Smith-Corona Skyriter Restoration Part 2

Simple title and to the point. In this section, we’re going to stop just short of removing the carriage. To be frank, I don’t think I will for this restoration for a variety of reasons with the top most being that I can reach all the dirty areas! In this section, it is basically a general tear-down, moving all the obvious bits from the back to give easier access to the bits under the segment. Now, this is majorly picture rich but I was also working at night with really only one OttLite. So for some questionable pictures, I’m sorry. I am also sorry if the mat that the typewriter is resting on offends any anti-gunners out there since it is a Glock disassembly mat. Leave the sentiments at the door, please. I deal with enough drama as is. Thank you. Let’s get to it shall we? As a note: all screws on this machine are slot heads so it is to be understood that any sizes given randomly like 3/16 or 1/8 are screw driver head sizes. Because of my friends in other countries… I’m used to translating from in. to mm. So, scattered through out are conversions, but the screwdrivers (for my own sanity) are referred here only once below:

  • 1/8 = 3mm
  • 3/16 = 4mm or 5mm will work. (True value is 4.7625, so… choose, haha!)
  • 5/64 = 2mm
  1. Remove the ribbon. This is easy enough on practically any typewriter. Here, it is hooked/caught at the front so using both hands you can lift up to bring it out of the first hook then down and back to remove it completely. From there the spools simply come out.
  2. Remove the lid. Here I used a pair of pliers to gently bend the left side holding section toward the inside while lifting up on the lid a bit. It came free with little effort this way and allowed the right side to slip free. The bending was gentle enough to not cause any damage or deformation.

    Lid Hinge

    Lid Hinge

  3. Remove the outer shell. Two screws hold everything in place. These can be removed using a 3/16. Once both screws are removed, pull up on the carriage, using both hands, on the knobs then gently pull back. The entire machine should easily lift free after a possible pop from the tension that was placed upon the case. (Don’t worry about the pop… it’s normal.)

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From here you can go two routes. One just adds a step that isn’t entirely required, but it does allow you to see the ribbon automatic rewind mechanism better — which may need some attention, like this one does. I am including it here as a step to be more thorough.

  1. Spool cradles. (Optional) 4 screws in total, 3/16. The left side requires the loosening of the screw that holds the touch regulator/adjustment in place. (Do not remove at this step!) This screw requires a 1/8. Retighten after cradle is removed.
  2. Platen. This is the part everyone loves to seem to do — and I don’t disagree at all. I think it’s mainly because it really shows you’re doing something… fancy, I guess. Lift the paper ruler up and turn the platen to reveal the right set screw — loosen 1 turn or 2 using a 5/64 or thereabouts. Gently pull and the knob will come free. (May require a bit of wiggling, but it will free itself.) The left knob comes off in a similar fashion revealing the rod. The rod on this model does not come out! Lift the right side up as you push on the rod gently; the platen will come free. It may grip on a roller that controls weither it can spin freely or not. Simply push the roller down and to the left so it is out of the way.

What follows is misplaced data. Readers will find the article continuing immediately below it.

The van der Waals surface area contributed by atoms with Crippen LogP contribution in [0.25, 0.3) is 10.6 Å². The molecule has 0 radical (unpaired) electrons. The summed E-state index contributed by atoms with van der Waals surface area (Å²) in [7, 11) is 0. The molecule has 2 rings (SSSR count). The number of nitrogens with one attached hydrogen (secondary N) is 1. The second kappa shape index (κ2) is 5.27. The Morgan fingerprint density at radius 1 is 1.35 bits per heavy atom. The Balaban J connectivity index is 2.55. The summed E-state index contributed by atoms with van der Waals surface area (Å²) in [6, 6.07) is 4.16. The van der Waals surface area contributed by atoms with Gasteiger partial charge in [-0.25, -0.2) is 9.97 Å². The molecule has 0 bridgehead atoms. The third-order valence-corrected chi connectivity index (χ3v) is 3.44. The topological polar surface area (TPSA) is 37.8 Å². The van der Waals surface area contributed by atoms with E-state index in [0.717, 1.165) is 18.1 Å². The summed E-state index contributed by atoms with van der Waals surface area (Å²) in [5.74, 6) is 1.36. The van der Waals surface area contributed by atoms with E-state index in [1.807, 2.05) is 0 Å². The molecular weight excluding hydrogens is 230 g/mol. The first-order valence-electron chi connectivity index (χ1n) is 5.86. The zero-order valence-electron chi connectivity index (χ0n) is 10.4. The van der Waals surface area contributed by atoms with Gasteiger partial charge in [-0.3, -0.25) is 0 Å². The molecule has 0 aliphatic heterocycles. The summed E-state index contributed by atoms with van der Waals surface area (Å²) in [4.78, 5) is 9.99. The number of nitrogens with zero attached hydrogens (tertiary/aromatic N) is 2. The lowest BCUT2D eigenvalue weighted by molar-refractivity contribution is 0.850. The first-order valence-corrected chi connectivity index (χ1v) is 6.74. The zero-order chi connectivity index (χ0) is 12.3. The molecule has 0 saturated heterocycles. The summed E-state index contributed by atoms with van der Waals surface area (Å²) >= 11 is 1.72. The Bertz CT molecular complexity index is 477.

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  3. Platen support.  This can now be removed as one unit with a little wire. I used 22AWG  from my soldering kit. A length of no more than 6 inches (~15cm) is really all that is needed — more if you want more grip. Drop the support so it rocks freely. Thread the wire under the hook of the spring then, while keeping the support steady, pull up on the wire and the spring will unhook. String works here too, but you risk fibers begin caught. Once the spring is free, the support may be rocked forward and lifted simultaneously to lift it out of the machine. The support is actually rather neatly done physically in that the spring places a pulling force upon it which causes it to stay put within the two prongs on either side. Between the prongs and the metal segments that go into them, it creates a durable pivot point.

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  4. Back plate & paper margin stops. This requires a 1/8 or 3/16, your choice, so long as either can fit through the hole. Remembering how this is assembled is important as these two screws alone hole the back plate and the paper margin stops! Take a picture and/or make a note. Loosen the screws 2 turns each then loosen the left and right screws holding the ruler in place. The back should come loose after some wiggling and lifting up. Finish unscrewing the screws that hold the paper margin stops.

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This is what it looks like at this point.

Gettin' kinda bare, yeah?

Gettin’ kinda bare, yeah?

Here the paper ruler may be removed using the same 1/8. First take out the left screw (keyboard facing away) and disengage the attached spring. The right side requires the use of the same 22AWG wire, but stripped to hook under and lift up the spring hook to disengage it. After that, the screw can be undone.

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Well! There we go! Everything that can be painted or should be painted is off the typewriter. Woohoo! From here the paper release lever can just easily be wiggled free and the return lever can be removed as one unit by taking out one screw (1/8).

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And that’s that! Overall Angle, Everything Removed

Hope you guys enjoyed this break down of the Skyriter. Hope y’all have a great day and be safe out there. Thanks for reading! Next up is cleaning the removed parts.

(Disclaimer: This is not an authoritative guide nor should it be perceived as one: this is an opinion based how-to. I cannot be held responsible for any damage caused to you, the typewriter or anything else if you so choose to follow these steps. What worked for this typewriter and me might not work for yours and you. I figure this is common sense, but… just coverin’ my bases.)